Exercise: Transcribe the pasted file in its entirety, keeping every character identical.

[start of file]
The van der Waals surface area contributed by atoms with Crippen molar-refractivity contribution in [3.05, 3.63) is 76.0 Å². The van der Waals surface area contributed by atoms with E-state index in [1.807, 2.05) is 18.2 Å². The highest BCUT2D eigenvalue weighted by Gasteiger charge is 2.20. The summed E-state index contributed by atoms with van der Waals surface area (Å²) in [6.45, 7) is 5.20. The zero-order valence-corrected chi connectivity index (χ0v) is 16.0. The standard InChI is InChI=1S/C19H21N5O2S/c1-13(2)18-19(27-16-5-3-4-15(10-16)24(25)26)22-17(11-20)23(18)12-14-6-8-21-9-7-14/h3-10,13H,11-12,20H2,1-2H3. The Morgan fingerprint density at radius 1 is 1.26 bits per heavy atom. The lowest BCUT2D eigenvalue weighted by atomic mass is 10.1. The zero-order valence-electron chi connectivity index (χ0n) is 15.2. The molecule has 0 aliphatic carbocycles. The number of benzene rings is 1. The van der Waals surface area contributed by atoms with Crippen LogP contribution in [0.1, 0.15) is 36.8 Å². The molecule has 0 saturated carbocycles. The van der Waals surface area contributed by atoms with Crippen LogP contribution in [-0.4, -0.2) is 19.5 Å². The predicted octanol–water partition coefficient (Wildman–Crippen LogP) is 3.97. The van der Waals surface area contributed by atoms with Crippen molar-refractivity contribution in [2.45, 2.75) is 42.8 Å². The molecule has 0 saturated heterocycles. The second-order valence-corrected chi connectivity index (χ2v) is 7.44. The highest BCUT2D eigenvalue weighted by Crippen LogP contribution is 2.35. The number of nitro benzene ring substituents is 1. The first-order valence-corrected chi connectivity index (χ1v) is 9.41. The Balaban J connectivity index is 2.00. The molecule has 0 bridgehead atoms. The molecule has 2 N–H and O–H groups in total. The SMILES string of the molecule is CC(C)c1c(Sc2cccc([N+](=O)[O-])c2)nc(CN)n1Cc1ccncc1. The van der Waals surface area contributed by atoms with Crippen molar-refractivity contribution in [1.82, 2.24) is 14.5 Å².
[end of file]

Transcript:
The van der Waals surface area contributed by atoms with Crippen molar-refractivity contribution in [3.05, 3.63) is 76.0 Å². The van der Waals surface area contributed by atoms with E-state index in [1.807, 2.05) is 18.2 Å². The highest BCUT2D eigenvalue weighted by Gasteiger charge is 2.20. The summed E-state index contributed by atoms with van der Waals surface area (Å²) in [6.45, 7) is 5.20. The zero-order valence-corrected chi connectivity index (χ0v) is 16.0. The standard InChI is InChI=1S/C19H21N5O2S/c1-13(2)18-19(27-16-5-3-4-15(10-16)24(25)26)22-17(11-20)23(18)12-14-6-8-21-9-7-14/h3-10,13H,11-12,20H2,1-2H3. The Morgan fingerprint density at radius 1 is 1.26 bits per heavy atom. The lowest BCUT2D eigenvalue weighted by atomic mass is 10.1. The zero-order valence-electron chi connectivity index (χ0n) is 15.2. The molecule has 0 aliphatic carbocycles. The number of benzene rings is 1. The van der Waals surface area contributed by atoms with Crippen LogP contribution in [0.1, 0.15) is 36.8 Å². The molecule has 0 saturated carbocycles. The van der Waals surface area contributed by atoms with Crippen LogP contribution in [-0.4, -0.2) is 19.5 Å². The predicted octanol–water partition coefficient (Wildman–Crippen LogP) is 3.97. The van der Waals surface area contributed by atoms with Crippen molar-refractivity contribution in [2.45, 2.75) is 42.8 Å². The molecule has 0 saturated heterocycles. The second-order valence-corrected chi connectivity index (χ2v) is 7.44. The highest BCUT2D eigenvalue weighted by Crippen LogP contribution is 2.35. The number of nitro benzene ring substituents is 1. The first-order valence-corrected chi connectivity index (χ1v) is 9.41. The Balaban J connectivity index is 2.00. The molecule has 0 bridgehead atoms. The molecule has 2 N–H and O–H groups in total. The SMILES string of the molecule is CC(C)c1c(Sc2cccc([N+](=O)[O-])c2)nc(CN)n1Cc1ccncc1. The van der Waals surface area contributed by atoms with Crippen molar-refractivity contribution in [1.82, 2.24) is 14.5 Å².